Copper Dreams is an isometric, party-based, turn-based CRPG in a dystopian cyberpunk setting.
As an Agent of Asset Inquiries that syndicates hire to gather items, intel and citizens of value, you'll often be put through sensitive situations not to win but to minimize your level of failure and tackle conflicts with clever stealth (or lots of bullets).
This fully 3d world allows for vertical freedom and movement. Traverse through districts by vaulting through windows, grappling hook to decks above, or by jumping from building to building. Every floor of every building in a district can be entered without loading a new scene, so you can plan proper escape routes or entrances in ways that suit your team.
The city and surroundings that sweep the horizon of the island are dense with people, puzzles and intrigue to explore any way you can.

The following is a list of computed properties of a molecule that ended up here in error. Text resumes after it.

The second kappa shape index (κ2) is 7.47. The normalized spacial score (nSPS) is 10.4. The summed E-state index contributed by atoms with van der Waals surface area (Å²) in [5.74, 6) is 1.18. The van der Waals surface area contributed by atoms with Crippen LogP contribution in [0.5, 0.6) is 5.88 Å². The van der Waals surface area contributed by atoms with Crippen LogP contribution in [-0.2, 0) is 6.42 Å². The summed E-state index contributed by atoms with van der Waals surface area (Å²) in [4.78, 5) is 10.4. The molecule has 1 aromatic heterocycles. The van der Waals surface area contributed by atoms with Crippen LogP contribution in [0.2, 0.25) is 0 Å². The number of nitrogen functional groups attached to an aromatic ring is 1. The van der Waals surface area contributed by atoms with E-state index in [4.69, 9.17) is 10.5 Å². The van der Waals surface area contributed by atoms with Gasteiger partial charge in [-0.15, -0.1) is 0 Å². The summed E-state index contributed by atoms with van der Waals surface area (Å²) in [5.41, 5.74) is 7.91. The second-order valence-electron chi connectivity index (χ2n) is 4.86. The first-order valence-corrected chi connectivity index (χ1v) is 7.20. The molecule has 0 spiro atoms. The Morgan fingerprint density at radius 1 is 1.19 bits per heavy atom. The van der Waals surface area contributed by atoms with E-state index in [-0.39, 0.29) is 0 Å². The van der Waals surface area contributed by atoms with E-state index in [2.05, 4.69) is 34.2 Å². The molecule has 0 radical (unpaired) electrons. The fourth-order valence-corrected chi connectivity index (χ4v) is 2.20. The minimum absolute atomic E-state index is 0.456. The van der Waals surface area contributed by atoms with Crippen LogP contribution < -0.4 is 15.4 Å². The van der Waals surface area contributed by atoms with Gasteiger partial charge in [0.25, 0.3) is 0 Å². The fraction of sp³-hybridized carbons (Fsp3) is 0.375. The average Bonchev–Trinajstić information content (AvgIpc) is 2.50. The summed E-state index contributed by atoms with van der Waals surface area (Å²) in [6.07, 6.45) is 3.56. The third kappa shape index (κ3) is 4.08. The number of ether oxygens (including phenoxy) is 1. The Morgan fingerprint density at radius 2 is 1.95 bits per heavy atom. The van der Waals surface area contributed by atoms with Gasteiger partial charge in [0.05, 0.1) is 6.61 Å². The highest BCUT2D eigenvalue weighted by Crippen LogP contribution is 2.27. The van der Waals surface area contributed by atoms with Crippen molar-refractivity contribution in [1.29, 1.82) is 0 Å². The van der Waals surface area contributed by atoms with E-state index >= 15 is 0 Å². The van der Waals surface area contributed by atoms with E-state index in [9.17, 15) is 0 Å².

In the distant future, the year 2000, pills and computers are wicked cool.
We wanted to follow up the last update to show off something else we've been finishing up on: the framework for the tile effects for environmental hazards.
Tiles in Copper Dreams are part of the active simulation in and out of combat, and one of the last big systems we needed for the alpha to add to the sandbox of rules and systems for the player to abuse.
All the tiles on a map can have quite a few variables that change during gameplay:
And now featuring state effects like:
There was a lot of reactive parts to these effects to work into the wide variety of other sensory systems, not just medical ailments but sound emission and enemy AI paths so they can track effects like dripping water or unusual noises.